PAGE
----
Living the American dream: Ejiro Okoro races to her best with ISU


Photo: Huiying Yu/Iowa State Daily

Ejiro Okoro, athlete at Iowa State, attends a meeting before her training Monday, Sept. 17, at the Lied Recreation Athletic Facility.

Emily Hejlik

Ejiro Okoro came to Iowa State for more than just the adventure. She wanted to experience every student-athlete’s dream — competing in the United States.

“I always wanted to go to an American school for cross-country and track,” Okoro said. “The structure for athletics in America is unbelievable, the opportunities are endless.”

Ejiro, graduate student in interdisciplinary studies, is from Birmingham, England. After high school, she competed for three years at the University of Greenwich, a British university located in London, England.

Ejiro — the first syllable is pronounced “edge” — decided to follow in her twin sister’s footsteps. Ese Okoro, her older sister by five minutes, was a major influence on a life-changing decision.

“Once Ese chose to run at Iowa State, I knew I wanted to become a part of the program,” Ejiro said.

The growing successes of the cross-country team along with the anatomy of a Big 12 university were other enticing reasons for Ejiro to become a Cyclone.

“Coming here has made me grow as person, and as an athlete I’ve become much more confident” Ejiro said. “Training here is much more intense compared to back home and I get the opportunity to practice with three of the top runners in the nation.”

This cross-country season, Ejiro ran a time of 15:32 at the Drake Bulldog Classic. One season ago, she earned third-place honors at the Big 12 Outdoor Track and Field Championships in the 800-meter run and was a member of Iowa State’s record setting 4×400-meter relay team. She posted a personal best in the 800-meter at the NCAA qualifier and earned All-Big 12 honors.

With an already solid resume, Ejiro continues to make strides.

“In her very first workout at Iowa State she struggled because she didn’t have any distance training,” said Emily Meese, Ejiro’s training partner. “She is growing so much and is growing as we speak. The sky is the limit for her.”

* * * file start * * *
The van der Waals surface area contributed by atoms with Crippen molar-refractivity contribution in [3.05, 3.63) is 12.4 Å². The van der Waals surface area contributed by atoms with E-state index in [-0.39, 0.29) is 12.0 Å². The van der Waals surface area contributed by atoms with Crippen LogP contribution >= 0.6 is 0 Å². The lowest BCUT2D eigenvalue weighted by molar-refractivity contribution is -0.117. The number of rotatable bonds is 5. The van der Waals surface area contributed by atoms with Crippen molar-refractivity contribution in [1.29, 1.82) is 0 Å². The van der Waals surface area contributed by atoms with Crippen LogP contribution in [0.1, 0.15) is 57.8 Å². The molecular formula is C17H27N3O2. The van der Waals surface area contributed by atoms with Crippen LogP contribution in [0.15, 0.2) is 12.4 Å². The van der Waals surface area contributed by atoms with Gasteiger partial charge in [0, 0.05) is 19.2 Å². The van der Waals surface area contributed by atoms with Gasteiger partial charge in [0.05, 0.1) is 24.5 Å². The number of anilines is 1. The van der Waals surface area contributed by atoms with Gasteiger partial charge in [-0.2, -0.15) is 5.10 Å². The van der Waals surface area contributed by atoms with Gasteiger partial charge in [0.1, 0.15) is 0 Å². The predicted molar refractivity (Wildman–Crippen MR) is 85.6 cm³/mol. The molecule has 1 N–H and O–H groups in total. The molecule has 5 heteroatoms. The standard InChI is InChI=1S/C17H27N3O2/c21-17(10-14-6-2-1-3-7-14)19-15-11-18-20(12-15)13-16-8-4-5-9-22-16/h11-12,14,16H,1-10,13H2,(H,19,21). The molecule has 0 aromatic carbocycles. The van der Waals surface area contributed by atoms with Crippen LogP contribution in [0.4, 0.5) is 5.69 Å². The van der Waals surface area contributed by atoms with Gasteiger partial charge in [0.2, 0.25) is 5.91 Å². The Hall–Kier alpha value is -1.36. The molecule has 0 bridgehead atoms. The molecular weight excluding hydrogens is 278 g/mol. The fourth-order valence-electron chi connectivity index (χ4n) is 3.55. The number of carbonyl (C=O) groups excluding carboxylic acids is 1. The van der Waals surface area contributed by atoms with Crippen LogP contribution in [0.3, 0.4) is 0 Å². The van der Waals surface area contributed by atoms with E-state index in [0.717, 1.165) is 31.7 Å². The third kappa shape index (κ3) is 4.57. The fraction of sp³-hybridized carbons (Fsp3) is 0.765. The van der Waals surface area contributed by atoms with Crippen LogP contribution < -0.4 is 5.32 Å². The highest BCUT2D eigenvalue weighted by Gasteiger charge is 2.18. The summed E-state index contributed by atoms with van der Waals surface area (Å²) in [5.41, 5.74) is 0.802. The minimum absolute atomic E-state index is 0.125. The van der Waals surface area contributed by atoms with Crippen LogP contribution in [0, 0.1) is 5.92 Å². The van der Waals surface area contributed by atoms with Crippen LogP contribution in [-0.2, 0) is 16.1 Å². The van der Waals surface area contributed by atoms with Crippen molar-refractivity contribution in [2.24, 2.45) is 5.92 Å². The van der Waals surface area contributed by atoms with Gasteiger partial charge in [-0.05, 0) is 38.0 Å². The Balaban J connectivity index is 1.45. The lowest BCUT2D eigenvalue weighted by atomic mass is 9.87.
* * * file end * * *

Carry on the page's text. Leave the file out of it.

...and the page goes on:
Not only is Ejiro a major influence against the clock — she is a team leader as well.

“She is very encouraging, and is the person who is going to pick you up in a workout,” Meese said. “Ej is never upset and always has a positive attitude, seeing the bright side in every situation. She loves running and coming to practice.”

When Ejiro’s sister was being recruited by Iowa State, the track and field sprints coach had a good relationship with a coach in England, making it easier to recruit Ejiro.

In order to recruit internationally, the coaching staff attends the World Juniors every year along with sending out numerous letters to European athletes.

International recruiting for collegiate athletics poses its challenges, but coaches in the United States can offer the total package.

“In the American system, your academics and athletics go hand-in-hand,” said assistant coach Travis Hartke. “In Europe, they have a club-type system where academics aren’t as highly regarded. I believe this is a huge reason why European athletes come here.”

Transitioning from England to America came with its demands — being homesick, missing family and friends, adjusting to the time change and only going home during holidays. These weren’t the only obstacles though.

“The breakfast was the biggest thing I had to get used to here,” Ejiro said. “The breakfast in England is much better than it is here; I couldn’t understand how people enjoyed the cereal.”

Although Cheerios and Fruity Pebbles might not ever be her favorite, Ejiro does enjoy anything having to do with chocolate.

She also embraces the situation that she has been given.

“Being involved with a group of people striving for the same goals and seeing everyone improve is inspiring,” Ejiro said. “Seeing your teammates perform at such a high level makes you want to do well.”

Ejiro credits her success to her idol, Kelly Holmes, a British middle distance runner in the late 1970s and early ’80s, along with her twin sister.

“Even though my sister and I do different events, if she performs well, I perform well,” Ejiro said. “My sister coming here definitely inspired me.”

Ejiro’s dreams don’t stop at the college level — she has even higher aspirations.

“I want to be a professional athlete and compete at the Olympics someday,” Ejiro said.